4.2.2 General Guidelines for Assisting Clients with Body Movements

In this chapter, we will look at the different tasks involved in assisting clients with movement. Follow these general guidelines regarding any activity:

  1. Is the doctor’s order for the task on the care plan? If not, why?
  2. Wash your hands and don the PPE needed for the client and task.
  3. Provide privacy.
  4. Do you understand how to complete the task? If not, get help.
  5. Are you trained to complete this task correctly and safely? If not, get help.
  6. Determine what you will need for this task. Have supplies ready to be used at the point of care.
  7. Have you positively identified the client (i.e., check their photo badge or bracelet)?
  8. What type of clothing and footwear does the client need for this task/activity? Is their footwear slippery on the bottom? Does it have a rubber sole to reduce the potential of the client slipping and falling?
  9. Can the client see well? Do they need glasses on to see?
  10. If you are helping with mobility, what does the pathway from the starting point to the end destination look like? Is it cleared or is there clutter in the way? Are there rugs which may move?
  11. Have you advised the client/person you are assisting what is entailed with the task and the process? Using numbers for cueing will help clear up communication for tasks (on the count of 3, we will stand, etc.).
  12. Does the client/person agree with the task? If they are confused or do not wish to complete the task, get help or contact the supervisor to problem-solve in order to avoid injury with unplanned movements of the client during the process.
  13. Is the client able to assist with the task or do you need assistance? Assess their ability to move, stand, process information, and hear the instructions.
  14. Is the person who is assisting you aware of the client’s status and able to help? If not, only allow them to assist as they are able. If no-one else is available, assess your ability to complete the portion of the task which you are capable of completing, correctly, comfortably, and safely, as you know the client and advise the client you will need to have assistance for the remainder of the task.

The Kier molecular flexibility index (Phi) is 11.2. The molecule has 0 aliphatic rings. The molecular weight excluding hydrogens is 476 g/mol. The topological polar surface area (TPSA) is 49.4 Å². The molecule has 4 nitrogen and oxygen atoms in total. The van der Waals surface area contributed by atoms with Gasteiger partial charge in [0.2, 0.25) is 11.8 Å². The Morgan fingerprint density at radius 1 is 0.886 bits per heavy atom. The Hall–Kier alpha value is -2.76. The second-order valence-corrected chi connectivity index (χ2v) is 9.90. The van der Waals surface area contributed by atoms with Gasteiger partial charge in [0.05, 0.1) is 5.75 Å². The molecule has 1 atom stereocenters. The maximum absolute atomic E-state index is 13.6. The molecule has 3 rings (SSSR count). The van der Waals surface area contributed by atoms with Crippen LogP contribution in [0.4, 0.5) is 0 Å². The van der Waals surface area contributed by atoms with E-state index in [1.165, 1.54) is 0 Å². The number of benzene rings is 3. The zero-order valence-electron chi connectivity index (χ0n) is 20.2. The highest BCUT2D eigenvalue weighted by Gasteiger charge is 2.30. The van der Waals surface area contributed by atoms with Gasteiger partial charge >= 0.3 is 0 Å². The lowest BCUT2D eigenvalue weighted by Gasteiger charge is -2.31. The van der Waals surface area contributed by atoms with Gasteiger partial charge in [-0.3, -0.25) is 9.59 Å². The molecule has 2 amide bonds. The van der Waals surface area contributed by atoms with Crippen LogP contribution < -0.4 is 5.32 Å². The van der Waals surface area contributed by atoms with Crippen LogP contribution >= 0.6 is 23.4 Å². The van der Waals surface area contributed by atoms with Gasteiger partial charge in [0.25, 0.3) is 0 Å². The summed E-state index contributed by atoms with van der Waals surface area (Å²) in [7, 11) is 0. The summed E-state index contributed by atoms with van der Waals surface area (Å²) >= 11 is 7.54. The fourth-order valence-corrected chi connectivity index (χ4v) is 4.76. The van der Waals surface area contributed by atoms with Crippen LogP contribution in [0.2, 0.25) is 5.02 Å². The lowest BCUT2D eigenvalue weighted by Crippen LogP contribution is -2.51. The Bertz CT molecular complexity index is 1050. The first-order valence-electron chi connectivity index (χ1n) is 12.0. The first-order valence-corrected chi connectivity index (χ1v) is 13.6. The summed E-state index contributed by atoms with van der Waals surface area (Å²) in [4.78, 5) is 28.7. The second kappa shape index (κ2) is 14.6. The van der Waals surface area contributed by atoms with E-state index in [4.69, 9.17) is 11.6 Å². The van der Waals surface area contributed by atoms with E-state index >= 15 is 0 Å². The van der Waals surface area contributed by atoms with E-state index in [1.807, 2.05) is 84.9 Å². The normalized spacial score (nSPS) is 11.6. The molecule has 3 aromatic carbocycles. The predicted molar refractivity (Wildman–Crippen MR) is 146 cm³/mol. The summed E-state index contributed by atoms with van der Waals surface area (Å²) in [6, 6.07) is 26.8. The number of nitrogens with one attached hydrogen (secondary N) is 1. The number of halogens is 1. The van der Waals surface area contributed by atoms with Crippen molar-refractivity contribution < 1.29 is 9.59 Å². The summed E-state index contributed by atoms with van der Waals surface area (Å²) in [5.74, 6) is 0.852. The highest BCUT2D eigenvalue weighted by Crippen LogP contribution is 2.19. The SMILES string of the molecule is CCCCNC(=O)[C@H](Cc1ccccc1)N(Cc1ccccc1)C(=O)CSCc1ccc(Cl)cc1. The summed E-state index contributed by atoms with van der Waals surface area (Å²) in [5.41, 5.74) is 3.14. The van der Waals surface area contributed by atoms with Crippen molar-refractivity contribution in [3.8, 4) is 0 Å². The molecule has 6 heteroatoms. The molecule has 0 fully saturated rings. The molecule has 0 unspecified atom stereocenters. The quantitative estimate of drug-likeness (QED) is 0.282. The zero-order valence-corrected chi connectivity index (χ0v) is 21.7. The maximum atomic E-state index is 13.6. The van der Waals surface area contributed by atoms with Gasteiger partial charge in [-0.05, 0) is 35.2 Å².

15. Do you need the assistance of a lift, mat, belt, turner or brace? Make sure the needed device and supplies are near the client and operating correctly; test the devices prior to use.
  16. Does the client have any tubes or medical apparatus attached to their body? Prior to starting, make a plan to keep them attached during the tasks required.
  17. Make certain after the task that the client is comfortable, knows how long they will be in that position and has a call button in easy reach.

We will now look at specific movements that you will commonly need to complete with your client. Remember to use the checklist above for all of these movements, in addition to the guidance provided later in this chapter.

Photo of a person pushing a button on a hospital bed with a patient in the bed.
Learning how to assist patients with movements is very important.


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